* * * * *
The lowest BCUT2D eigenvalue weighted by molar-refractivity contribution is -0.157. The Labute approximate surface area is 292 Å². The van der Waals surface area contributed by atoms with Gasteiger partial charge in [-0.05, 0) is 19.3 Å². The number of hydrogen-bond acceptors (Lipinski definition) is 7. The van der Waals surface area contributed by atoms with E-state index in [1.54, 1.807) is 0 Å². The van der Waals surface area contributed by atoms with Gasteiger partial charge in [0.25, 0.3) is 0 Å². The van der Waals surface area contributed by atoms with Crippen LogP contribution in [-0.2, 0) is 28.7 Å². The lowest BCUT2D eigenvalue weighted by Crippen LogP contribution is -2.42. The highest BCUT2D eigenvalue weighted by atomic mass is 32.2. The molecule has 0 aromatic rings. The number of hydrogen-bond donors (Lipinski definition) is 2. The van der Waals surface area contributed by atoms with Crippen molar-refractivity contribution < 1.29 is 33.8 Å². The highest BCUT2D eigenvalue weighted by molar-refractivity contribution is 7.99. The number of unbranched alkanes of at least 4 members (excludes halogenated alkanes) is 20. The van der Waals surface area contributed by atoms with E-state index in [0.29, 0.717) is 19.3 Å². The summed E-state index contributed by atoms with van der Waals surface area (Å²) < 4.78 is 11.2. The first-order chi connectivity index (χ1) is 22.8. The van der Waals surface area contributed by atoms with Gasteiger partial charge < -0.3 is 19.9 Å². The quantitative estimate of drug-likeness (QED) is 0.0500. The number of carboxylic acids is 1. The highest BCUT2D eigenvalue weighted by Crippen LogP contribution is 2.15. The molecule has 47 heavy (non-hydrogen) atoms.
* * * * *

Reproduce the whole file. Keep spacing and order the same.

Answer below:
The lowest BCUT2D eigenvalue weighted by molar-refractivity contribution is -0.157. The Labute approximate surface area is 292 Å². The van der Waals surface area contributed by atoms with Gasteiger partial charge in [-0.05, 0) is 19.3 Å². The number of hydrogen-bond acceptors (Lipinski definition) is 7. The van der Waals surface area contributed by atoms with E-state index in [1.54, 1.807) is 0 Å². The van der Waals surface area contributed by atoms with Gasteiger partial charge in [0.25, 0.3) is 0 Å². The van der Waals surface area contributed by atoms with Crippen LogP contribution in [-0.2, 0) is 28.7 Å². The lowest BCUT2D eigenvalue weighted by Crippen LogP contribution is -2.42. The highest BCUT2D eigenvalue weighted by atomic mass is 32.2. The molecule has 0 aromatic rings. The number of hydrogen-bond donors (Lipinski definition) is 2. The van der Waals surface area contributed by atoms with Crippen molar-refractivity contribution < 1.29 is 33.8 Å². The highest BCUT2D eigenvalue weighted by molar-refractivity contribution is 7.99. The number of unbranched alkanes of at least 4 members (excludes halogenated alkanes) is 20. The van der Waals surface area contributed by atoms with E-state index in [0.29, 0.717) is 19.3 Å². The summed E-state index contributed by atoms with van der Waals surface area (Å²) < 4.78 is 11.2. The first-order chi connectivity index (χ1) is 22.8. The van der Waals surface area contributed by atoms with Gasteiger partial charge < -0.3 is 19.9 Å². The quantitative estimate of drug-likeness (QED) is 0.0500. The number of carboxylic acids is 1. The highest BCUT2D eigenvalue weighted by Crippen LogP contribution is 2.15. The molecule has 47 heavy (non-hydrogen) atoms.